Los Angeles area transit agencies are slated to receive more than $275 million in grant funding for capital projects and zero-emission bus purchases, the State of California announced this week.
The grants, distributed by the California State Transportation Agency, are part of the Transit and Intercity Rail Capital Program (TIRCP). Funding for TIRCP comes from the State's cap-and-trade program and vehicle registration fees.
One of the biggest recipients in this round of funding is the City of Inglewood, which was awarded $95.2 million for the construction of a 1.6-mile automated people mover system connecting the Crenshaw/LAX Line's Downtown Inglewood Station with the Forum, SoFi Stadium, the proposed Clippers basketball arena, and numerous adjacent commercial and housing developments.
The full project, budgeted at more than $1 billion, is also funded through local sales tax commitments, private developer financing, infrastructure impact fees, and other city funds.
Completion is expected in 2026.
Metro, in partnership with the Southern California Regional Rail Authority, is slated to receive approximately $107 million for targeted improvements to Metrolink's Antelope Valley Line.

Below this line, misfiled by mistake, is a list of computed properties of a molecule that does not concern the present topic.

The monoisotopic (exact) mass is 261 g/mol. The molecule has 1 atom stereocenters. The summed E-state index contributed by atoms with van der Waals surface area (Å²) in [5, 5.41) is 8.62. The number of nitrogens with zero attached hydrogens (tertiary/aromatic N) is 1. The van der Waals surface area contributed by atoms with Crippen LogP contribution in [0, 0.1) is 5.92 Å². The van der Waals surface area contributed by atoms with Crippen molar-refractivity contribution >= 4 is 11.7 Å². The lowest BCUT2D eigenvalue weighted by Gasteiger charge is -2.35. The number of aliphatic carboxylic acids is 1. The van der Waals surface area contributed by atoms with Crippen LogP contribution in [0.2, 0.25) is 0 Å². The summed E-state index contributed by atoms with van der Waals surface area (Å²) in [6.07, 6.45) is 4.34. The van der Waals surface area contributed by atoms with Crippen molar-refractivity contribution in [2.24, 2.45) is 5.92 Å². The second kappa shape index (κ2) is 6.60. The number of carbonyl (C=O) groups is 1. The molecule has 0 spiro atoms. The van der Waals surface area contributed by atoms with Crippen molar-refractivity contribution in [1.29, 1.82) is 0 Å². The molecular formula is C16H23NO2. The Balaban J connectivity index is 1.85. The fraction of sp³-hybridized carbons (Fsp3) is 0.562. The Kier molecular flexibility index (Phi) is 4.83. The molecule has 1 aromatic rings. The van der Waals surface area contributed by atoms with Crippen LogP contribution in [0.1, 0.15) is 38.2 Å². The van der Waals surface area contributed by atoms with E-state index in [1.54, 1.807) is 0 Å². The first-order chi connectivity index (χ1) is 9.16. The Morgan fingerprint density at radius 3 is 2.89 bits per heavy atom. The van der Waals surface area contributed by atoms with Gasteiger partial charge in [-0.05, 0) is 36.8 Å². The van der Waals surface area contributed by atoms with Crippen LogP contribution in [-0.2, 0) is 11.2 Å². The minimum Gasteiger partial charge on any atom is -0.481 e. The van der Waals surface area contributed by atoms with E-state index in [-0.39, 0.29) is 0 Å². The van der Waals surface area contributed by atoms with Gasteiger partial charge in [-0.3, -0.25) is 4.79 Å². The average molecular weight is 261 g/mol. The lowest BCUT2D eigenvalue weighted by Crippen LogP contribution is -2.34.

The project, budgeted at approximately $220 million, calls for the construction of new segments of double track, improvements to the Lancaster Terminal, and the extension of an existing siding. The improvements will allow Metro to begin regular 60-minute bidirectional service on the Antelope Valley Line, followed by regular 30-minute bi-directional service between Union Station and Santa Clarita.
Completion is expected in 2027.
The Antelope Valley line upgrades are one component of Metrolink's SCORE program, which envisions targeted infrastructure improvements to enable higher-frequency service across the more than 500-mile commuter rail network.
The Los Angeles - San Diego - San Luis Obispo Rail Corridor Agency, also known as LOSSAN, is poised to receive $38.7 million in funding to construct new maintenance facilities in San Diego and San Luis Obispo. These new facilities will allow for longer trains at more frequent intervals, thus improving service on Amtrak's Pacific Surfliner.
The approximately $87-million project is on pace for completion in 2026.
Other Los Angeles area recipients include:
- Antelope Valley Transit Authority - $6.5 million to purchase 11 zero-emission battery-electric buses and implement microtransit service;
- Long Beach Transit - $6.5 million to purchase five zero-emission battery-electric buses for commuter route between Long Beach and UCLA;
- San Bernardino Transportation Authority & Omnitrans - $15 million to build bus rapid transit system connecting Pomona, Montclair, Ontario, and Rancho Cucamonga;
- Santa Monica Big Blue Bus - $1.1 million to purchase seven zero-emission buses to extend Route 14 from Playa Vista to Inglewood;
- Torrance Transit - $6 million to purchase seven electric buses to expand service to DTLA, Inglewood, and other locations.